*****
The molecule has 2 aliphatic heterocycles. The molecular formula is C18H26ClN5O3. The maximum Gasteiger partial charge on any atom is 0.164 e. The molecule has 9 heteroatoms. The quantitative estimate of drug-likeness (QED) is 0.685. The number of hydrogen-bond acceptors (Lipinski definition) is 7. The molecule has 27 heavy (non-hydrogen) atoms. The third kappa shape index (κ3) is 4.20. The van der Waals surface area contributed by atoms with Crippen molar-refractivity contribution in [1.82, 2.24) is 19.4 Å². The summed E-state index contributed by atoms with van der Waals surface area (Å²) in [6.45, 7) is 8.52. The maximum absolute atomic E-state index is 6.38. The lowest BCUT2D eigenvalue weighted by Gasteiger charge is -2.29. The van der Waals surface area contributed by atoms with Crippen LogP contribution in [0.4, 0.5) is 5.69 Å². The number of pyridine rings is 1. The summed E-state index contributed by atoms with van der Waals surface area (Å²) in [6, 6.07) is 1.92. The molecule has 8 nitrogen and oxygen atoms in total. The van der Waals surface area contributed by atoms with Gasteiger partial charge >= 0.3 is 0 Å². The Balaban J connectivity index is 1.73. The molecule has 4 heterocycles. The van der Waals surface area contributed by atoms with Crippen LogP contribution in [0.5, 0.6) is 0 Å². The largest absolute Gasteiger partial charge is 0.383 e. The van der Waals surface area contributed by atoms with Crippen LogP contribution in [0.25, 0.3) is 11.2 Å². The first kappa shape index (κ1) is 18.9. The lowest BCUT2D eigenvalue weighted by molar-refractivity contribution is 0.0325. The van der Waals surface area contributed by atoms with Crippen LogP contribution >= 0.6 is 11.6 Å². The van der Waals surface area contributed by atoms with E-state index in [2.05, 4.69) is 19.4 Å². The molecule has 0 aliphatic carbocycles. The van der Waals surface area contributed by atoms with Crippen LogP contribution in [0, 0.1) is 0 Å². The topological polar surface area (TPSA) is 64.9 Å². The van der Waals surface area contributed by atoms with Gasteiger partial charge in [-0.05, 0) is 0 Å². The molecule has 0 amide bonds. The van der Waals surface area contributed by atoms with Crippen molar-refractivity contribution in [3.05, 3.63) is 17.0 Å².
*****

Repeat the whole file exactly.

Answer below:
The molecule has 2 aliphatic heterocycles. The molecular formula is C18H26ClN5O3. The maximum Gasteiger partial charge on any atom is 0.164 e. The molecule has 9 heteroatoms. The quantitative estimate of drug-likeness (QED) is 0.685. The number of hydrogen-bond acceptors (Lipinski definition) is 7. The molecule has 27 heavy (non-hydrogen) atoms. The third kappa shape index (κ3) is 4.20. The van der Waals surface area contributed by atoms with Crippen molar-refractivity contribution in [1.82, 2.24) is 19.4 Å². The summed E-state index contributed by atoms with van der Waals surface area (Å²) in [6.45, 7) is 8.52. The maximum absolute atomic E-state index is 6.38. The lowest BCUT2D eigenvalue weighted by Gasteiger charge is -2.29. The van der Waals surface area contributed by atoms with Crippen LogP contribution in [0.4, 0.5) is 5.69 Å². The number of pyridine rings is 1. The summed E-state index contributed by atoms with van der Waals surface area (Å²) in [6, 6.07) is 1.92. The molecule has 8 nitrogen and oxygen atoms in total. The van der Waals surface area contributed by atoms with Gasteiger partial charge >= 0.3 is 0 Å². The Balaban J connectivity index is 1.73. The molecule has 4 heterocycles. The van der Waals surface area contributed by atoms with Crippen LogP contribution in [0.5, 0.6) is 0 Å². The largest absolute Gasteiger partial charge is 0.383 e. The van der Waals surface area contributed by atoms with Crippen LogP contribution in [0.25, 0.3) is 11.2 Å². The first kappa shape index (κ1) is 18.9. The lowest BCUT2D eigenvalue weighted by molar-refractivity contribution is 0.0325. The van der Waals surface area contributed by atoms with Crippen LogP contribution >= 0.6 is 11.6 Å². The van der Waals surface area contributed by atoms with E-state index in [2.05, 4.69) is 19.4 Å². The molecule has 0 aliphatic carbocycles. The van der Waals surface area contributed by atoms with Crippen LogP contribution in [0, 0.1) is 0 Å². The topological polar surface area (TPSA) is 64.9 Å². The van der Waals surface area contributed by atoms with Gasteiger partial charge in [-0.05, 0) is 0 Å². The molecule has 0 amide bonds. The van der Waals surface area contributed by atoms with Crippen molar-refractivity contribution in [3.05, 3.63) is 17.0 Å².